For several years now, Cameroonian scientist Joseph Nelson Siewe Fodjo has been working with African scientists to investigate the cause of nodding disease, a form of epilepsy that only affects children.
The researcher discovered that river blindness, the most common type of blindness caused by a parasitic worm worldwide, is the root cause. This means that the nodule disease can be easily controlled with the anti-parasite drug ‘Ivermectin’ and by destroying the black fly that carries the worm.
Epilepsy affects more than 50 million people worldwide. A vast number of them live in areas in Africa where river blindness occurs.
However, the reason for this was unknown until now. But a researcher from the University of Antwerp, the Cameroonian Joseph Nelson Siewe Fodjo, is now changing that.
He researched the relationship between river blindness and nodding disease together with Professor Robert (Bob) Colebunders.
The scientific research showed that epilepsy was indeed rampant in areas where river blindness was not controlled, for example, in Cameroon, the Democratic Republic of the Congo, and South Sudan.
In some villages, more than 5 percent of the inhabitants suffered from it. “We saw that young children between the ages of 8 and 12 suddenly started having epileptic seizures and had cognitive and growth retardation,” says Dr. Siewe.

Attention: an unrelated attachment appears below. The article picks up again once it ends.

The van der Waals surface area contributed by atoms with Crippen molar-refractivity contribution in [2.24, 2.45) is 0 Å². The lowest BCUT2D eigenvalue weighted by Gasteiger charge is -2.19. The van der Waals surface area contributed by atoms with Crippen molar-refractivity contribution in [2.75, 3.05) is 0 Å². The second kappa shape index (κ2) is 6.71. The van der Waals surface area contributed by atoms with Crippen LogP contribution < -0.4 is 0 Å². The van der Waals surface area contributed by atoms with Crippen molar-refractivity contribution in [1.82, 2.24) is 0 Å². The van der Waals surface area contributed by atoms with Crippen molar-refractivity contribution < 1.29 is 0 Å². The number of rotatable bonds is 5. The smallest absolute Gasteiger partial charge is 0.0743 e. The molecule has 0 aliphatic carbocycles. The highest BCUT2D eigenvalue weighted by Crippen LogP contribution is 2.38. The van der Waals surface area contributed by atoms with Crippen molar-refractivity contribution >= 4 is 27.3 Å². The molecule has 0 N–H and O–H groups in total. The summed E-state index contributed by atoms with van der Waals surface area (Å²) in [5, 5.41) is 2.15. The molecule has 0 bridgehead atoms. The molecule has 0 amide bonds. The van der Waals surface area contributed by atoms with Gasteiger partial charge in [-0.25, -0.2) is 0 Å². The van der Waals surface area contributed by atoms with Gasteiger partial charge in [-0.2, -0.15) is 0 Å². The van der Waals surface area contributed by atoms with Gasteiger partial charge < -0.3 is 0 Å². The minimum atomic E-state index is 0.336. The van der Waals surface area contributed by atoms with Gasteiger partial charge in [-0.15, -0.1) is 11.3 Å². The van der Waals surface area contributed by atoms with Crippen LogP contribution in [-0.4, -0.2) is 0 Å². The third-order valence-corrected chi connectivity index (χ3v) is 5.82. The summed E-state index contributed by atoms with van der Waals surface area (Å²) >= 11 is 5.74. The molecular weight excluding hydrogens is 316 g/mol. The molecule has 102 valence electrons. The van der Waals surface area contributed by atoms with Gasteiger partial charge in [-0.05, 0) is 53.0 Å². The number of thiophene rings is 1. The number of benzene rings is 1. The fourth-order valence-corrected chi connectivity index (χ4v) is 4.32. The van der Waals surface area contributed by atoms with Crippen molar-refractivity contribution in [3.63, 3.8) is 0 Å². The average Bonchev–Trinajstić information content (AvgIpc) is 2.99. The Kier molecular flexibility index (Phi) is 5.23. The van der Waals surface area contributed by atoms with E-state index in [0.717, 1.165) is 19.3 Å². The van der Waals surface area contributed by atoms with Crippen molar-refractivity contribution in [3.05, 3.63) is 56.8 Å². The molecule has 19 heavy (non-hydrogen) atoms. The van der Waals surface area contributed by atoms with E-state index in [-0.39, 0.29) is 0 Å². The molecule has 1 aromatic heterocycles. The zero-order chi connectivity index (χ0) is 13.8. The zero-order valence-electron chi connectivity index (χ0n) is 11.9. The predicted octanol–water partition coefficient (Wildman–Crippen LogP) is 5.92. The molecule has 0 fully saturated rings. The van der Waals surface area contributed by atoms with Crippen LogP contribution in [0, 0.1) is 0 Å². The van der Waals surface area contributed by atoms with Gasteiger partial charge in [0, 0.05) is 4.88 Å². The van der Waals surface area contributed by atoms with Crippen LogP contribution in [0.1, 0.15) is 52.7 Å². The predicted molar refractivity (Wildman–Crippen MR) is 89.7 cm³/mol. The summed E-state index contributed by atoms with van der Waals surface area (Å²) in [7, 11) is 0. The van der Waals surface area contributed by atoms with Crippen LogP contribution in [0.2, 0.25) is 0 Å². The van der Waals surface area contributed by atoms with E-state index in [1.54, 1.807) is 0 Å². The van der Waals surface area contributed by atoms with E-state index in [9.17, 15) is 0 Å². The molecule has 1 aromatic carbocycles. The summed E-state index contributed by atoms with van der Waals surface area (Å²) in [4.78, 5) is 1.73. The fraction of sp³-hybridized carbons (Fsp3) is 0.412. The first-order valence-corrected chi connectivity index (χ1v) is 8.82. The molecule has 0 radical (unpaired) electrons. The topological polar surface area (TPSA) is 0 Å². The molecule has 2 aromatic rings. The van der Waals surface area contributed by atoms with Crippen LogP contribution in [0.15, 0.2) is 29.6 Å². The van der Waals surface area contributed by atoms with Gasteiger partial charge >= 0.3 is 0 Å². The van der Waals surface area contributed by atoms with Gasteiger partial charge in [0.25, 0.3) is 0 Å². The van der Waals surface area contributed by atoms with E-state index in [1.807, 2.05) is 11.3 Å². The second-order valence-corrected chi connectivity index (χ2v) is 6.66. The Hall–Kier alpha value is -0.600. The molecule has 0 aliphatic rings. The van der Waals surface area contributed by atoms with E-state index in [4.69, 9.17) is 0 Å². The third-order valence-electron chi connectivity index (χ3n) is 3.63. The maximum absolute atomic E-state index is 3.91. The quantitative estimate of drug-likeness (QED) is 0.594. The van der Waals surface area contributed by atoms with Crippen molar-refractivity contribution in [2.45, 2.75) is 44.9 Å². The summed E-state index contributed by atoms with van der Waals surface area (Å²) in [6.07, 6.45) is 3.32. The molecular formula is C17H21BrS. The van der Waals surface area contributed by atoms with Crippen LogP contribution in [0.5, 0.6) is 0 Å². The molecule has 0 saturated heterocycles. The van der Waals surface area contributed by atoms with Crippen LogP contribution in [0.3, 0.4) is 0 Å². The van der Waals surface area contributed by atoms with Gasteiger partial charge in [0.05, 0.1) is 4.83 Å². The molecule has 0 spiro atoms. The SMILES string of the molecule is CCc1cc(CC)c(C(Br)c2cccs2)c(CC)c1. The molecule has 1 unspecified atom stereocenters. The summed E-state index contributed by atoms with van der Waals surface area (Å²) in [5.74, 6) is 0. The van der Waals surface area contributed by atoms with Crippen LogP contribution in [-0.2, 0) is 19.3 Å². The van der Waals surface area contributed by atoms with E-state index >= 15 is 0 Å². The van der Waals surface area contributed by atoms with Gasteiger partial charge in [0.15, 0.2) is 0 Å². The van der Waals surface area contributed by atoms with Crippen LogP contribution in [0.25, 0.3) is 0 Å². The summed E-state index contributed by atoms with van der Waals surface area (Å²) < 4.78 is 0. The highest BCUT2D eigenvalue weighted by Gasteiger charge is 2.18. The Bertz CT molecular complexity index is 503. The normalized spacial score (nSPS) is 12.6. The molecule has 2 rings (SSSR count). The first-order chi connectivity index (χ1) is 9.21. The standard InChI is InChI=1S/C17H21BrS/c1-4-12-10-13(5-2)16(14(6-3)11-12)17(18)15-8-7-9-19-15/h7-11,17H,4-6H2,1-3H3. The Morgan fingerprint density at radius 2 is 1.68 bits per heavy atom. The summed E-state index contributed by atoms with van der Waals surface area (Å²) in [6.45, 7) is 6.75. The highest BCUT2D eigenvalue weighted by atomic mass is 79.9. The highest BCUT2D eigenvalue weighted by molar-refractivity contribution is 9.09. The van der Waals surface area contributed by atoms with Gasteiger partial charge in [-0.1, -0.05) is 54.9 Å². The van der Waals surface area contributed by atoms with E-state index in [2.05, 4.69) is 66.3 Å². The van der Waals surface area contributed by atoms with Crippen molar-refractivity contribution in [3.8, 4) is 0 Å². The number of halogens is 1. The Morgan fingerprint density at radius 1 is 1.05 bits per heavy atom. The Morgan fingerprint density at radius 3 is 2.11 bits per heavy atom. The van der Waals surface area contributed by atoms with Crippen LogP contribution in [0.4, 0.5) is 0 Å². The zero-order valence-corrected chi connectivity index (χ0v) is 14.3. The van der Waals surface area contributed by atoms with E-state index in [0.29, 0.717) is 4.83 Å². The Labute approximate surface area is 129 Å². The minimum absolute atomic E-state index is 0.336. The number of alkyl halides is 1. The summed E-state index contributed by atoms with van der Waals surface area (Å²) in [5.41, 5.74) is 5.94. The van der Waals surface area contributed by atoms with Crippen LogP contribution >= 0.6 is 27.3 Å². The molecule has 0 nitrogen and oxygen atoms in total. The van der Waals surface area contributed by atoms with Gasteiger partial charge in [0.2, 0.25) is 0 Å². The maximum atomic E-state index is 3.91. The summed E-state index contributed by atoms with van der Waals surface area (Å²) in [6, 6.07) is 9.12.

“And that while there was nothing wrong before. Often it even concerned several children within one family. As a result, we noticed something: the affected families often lived close to breeding grounds for the black fly. And this insect is the carrier of the parasitic worm Onchocerca volvulus, which causes river blindness.”
This discovery can make a difference in the lives of the victims. After all, treatment with anti-epileptic medications is unaffordable for many, so that someone suffering from the condition rarely reaches the age of 30. But now that the cause is known, one can perfectly prevent nodding bulb disease.
A simple treatment with Ivermectin, the river blindness medicine twice a year, along with the eradication of the black fly, can completely wipe out river blindness and therefore nodding disease. “With the necessary efforts, the immense suffering of children with epilepsy and their families in many regions of Africa can be alleviated and hopefully even avoided,” concludes Professor Colebunders.
Further research must now show how the worm causes brain damage and, as a result, nodule disease, and other forms of epilepsy.